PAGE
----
Insurance 101: Make sure your college-bound kid is covered

By Posted : 08/31/2010

College StudentsAs your son packs up all his earthly belongings for college, you can't imagine squeezing one more thing into the car.

But one essential might be missing: enough insurance.

Make sure your child has plenty of coverage in these three categories:

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1. Homeowner or renters insurance

Although you might have been lucky to have a clock radio in your dorm room, today's college students have loads of expensive gear--laptops, flat-screen TVs, iPods and more. Your renters or home insurance should cover most of the stuff your kids take to college with them, but check the policy's limits on off-premises belongings, which might be as low as 10 percent.

Consider buying a personal property floater or endorsement if your policy limits are too low for expensive items, or stand-alone insurance coverage for things like computers and cell phones, says the Insurance Information Institute.

Your college student may not be covered by your homeowner policy if she will be living off campus. In that case, she'll need separate renters insurance.

2. Car insurance

Is your son or daughter taking a car? He or she should already be listed as a driver under your policy if you own the vehicle. Let the insurance company know the car will be garaged in a different location, which impacts the premium. Your coverage could be jeopardized if you fail to report the change and the insurer finds out.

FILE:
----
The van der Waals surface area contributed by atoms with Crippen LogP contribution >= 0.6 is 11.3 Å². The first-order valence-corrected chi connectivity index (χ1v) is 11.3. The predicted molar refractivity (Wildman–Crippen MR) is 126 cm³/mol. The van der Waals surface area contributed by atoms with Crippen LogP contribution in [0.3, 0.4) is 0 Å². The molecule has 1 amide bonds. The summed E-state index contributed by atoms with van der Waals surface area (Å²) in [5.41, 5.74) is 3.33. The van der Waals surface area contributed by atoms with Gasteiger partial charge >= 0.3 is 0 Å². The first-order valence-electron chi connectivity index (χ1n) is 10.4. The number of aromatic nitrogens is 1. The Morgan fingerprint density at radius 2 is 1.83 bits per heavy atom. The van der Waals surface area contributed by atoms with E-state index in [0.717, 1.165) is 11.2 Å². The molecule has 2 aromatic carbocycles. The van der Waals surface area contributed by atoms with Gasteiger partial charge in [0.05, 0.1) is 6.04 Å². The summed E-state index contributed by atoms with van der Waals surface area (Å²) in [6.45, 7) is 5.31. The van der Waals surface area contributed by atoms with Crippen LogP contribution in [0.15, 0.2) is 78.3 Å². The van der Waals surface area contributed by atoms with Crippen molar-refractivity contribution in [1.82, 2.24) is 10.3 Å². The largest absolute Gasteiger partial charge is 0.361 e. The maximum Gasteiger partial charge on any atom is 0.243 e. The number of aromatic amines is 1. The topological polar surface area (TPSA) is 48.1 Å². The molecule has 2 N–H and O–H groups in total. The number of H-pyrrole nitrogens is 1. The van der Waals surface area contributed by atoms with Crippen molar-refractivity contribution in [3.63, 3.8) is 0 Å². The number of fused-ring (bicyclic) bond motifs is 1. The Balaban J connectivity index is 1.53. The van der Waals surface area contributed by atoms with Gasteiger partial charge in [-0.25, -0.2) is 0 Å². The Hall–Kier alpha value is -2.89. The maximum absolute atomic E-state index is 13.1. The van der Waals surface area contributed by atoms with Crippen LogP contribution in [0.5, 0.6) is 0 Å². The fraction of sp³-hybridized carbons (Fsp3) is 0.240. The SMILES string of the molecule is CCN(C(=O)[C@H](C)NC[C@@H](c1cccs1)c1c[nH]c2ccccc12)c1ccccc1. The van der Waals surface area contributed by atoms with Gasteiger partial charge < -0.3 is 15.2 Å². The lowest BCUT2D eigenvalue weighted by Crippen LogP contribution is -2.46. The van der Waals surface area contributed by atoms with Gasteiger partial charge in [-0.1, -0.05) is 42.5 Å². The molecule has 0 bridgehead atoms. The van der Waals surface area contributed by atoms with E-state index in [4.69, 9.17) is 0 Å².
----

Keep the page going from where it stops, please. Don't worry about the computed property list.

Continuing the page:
You child needs her own insurance policy if she owns the title. Make sure the policy has plenty of liability coverage and enough collision and comprehensive car insurance to cover the value of the car and cost of repairing it.

Let the insurance company know if your child isn't taking your car but will remain on your policy to drive at home. This information should bring your premium down.

Finally, check the cut-off age for how long your kid can remain on your policy. Many insurance companies allow children to remain on their parents' policies past age 18 as long as they are full-time college students.

3. Health insurance

Thanks to federal health care reform, children up to age 26 can remain on your health insurance policy as dependents.

But your health plan won't do any good if your college student moves out of the plan's provider network for coverage. In that case, consider student health insurance offered through the college or university. Most schools offer affordable accident and illness health insurance plans.

Watching your kids go off to college requires the tough challenge of letting go. Making sure they have enough insurance is one way to make it easier.


Barbara Marquand is a writer with more than twenty years of reporting experience for newspapers, magazines and Web sites. She writes frequently about insurance and other business topics.

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